by Matthew Harper
It seems that the lack of support and funding the President is providing NASA has resulted in some boredom. Either that, or those geniuses responsible for some of America’s most incredible achievements have been watching too many episodes of Mythbusters and just really want to make some things blow up.
It has been announced that NASA has begun making a spacecraft by the name of DebriSat that won’t actually be going into space at all. Perhaps “spacecraft” isn’t the right word then, but hey, who are we to tell NASA how to name the things they build? DebriSat is a 110-pound satellite. According to Fox News, the idea is for the small land-locked satellite to undergo a “hypervelocity impact test,” essentially meaning that they’re going to hit it really hard and fast with another object.
The idea is that it will give NASA some information about what would happen if two satellites collided. It makes sense, of course, that they would like to know the potential risks that colliding pieces of metal moving at high rates of speed might have, seeing as there are hundreds of such objects orbiting this little old place we call Earth. The test should take place in 2014, so let’s hope that it’s all captured on video, because nothing is better than things blowing up.
In other space news, this time on the more hypothetical side, there has been some new information brought up about what possible impact manned missions to Mars could have. Cynthia Phillips, a member of the Search for Extraterrestrial Intelligence, or SETI, which is apparently a thing, is concerned that humans landing on Mars would be dangerous to whatever life is there. This whole thing, remarkably, gets a little sillier though, when we bring up the fact that the only known life on the Red Planet comes in the form of tiny microbes.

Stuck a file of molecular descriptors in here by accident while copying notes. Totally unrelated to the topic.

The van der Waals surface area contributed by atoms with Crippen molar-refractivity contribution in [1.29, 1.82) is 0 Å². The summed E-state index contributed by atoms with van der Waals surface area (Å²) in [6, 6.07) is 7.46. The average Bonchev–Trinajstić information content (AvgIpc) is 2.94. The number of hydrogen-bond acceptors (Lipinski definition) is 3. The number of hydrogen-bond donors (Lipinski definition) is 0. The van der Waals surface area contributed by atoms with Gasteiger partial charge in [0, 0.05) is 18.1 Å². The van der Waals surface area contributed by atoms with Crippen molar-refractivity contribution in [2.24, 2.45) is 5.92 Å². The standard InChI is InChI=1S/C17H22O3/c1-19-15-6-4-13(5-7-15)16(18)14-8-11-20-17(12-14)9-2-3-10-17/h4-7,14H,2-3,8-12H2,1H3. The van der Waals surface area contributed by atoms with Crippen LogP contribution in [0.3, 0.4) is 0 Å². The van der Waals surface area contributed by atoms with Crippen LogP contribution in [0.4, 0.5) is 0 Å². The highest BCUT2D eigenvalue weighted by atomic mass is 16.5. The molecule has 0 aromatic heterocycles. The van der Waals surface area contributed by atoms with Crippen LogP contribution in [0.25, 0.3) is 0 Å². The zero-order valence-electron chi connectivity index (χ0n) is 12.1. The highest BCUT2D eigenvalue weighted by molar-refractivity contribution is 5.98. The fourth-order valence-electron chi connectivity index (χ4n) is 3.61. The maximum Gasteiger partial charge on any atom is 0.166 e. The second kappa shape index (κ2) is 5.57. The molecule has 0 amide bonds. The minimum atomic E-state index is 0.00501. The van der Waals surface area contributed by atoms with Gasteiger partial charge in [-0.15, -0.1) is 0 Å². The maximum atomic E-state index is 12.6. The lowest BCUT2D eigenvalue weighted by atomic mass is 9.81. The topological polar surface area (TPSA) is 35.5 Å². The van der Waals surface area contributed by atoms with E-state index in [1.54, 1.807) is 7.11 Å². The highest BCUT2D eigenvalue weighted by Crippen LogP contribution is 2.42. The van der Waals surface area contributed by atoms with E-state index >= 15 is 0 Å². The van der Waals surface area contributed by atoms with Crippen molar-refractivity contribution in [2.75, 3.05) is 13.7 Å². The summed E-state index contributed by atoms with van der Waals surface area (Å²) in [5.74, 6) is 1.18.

“If you have human astronauts there, there’s no way to sterilize them. They’re spewing out thousands of microbes every second. So it’s a real problem,” Phillips said (Fox News). So, if you’re falling behind here, Phillips and the rest of SETI find themselves concerned that the microbes that would accompany our astronauts would hurt the microbes already on Mars.
Maybe it’s not such an outlandish notion, though, as the Committee on Space Research has already drawn up guidelines about four years ago on where people can go and what they can do if we were to ever reach Mars. The idea is that we don’t want our microbes adapting to the environment and proliferating, and we also don’t necessarily want the Mars microbes to, you know, endanger our astronauts, who have traveled millions of miles to be there. As Cassie Conley, NASA’s planetary protection officer puts it, “The humans are only able to go to places where we expect that the Mars environment will be quite lethal to any Earth organisms that get released.”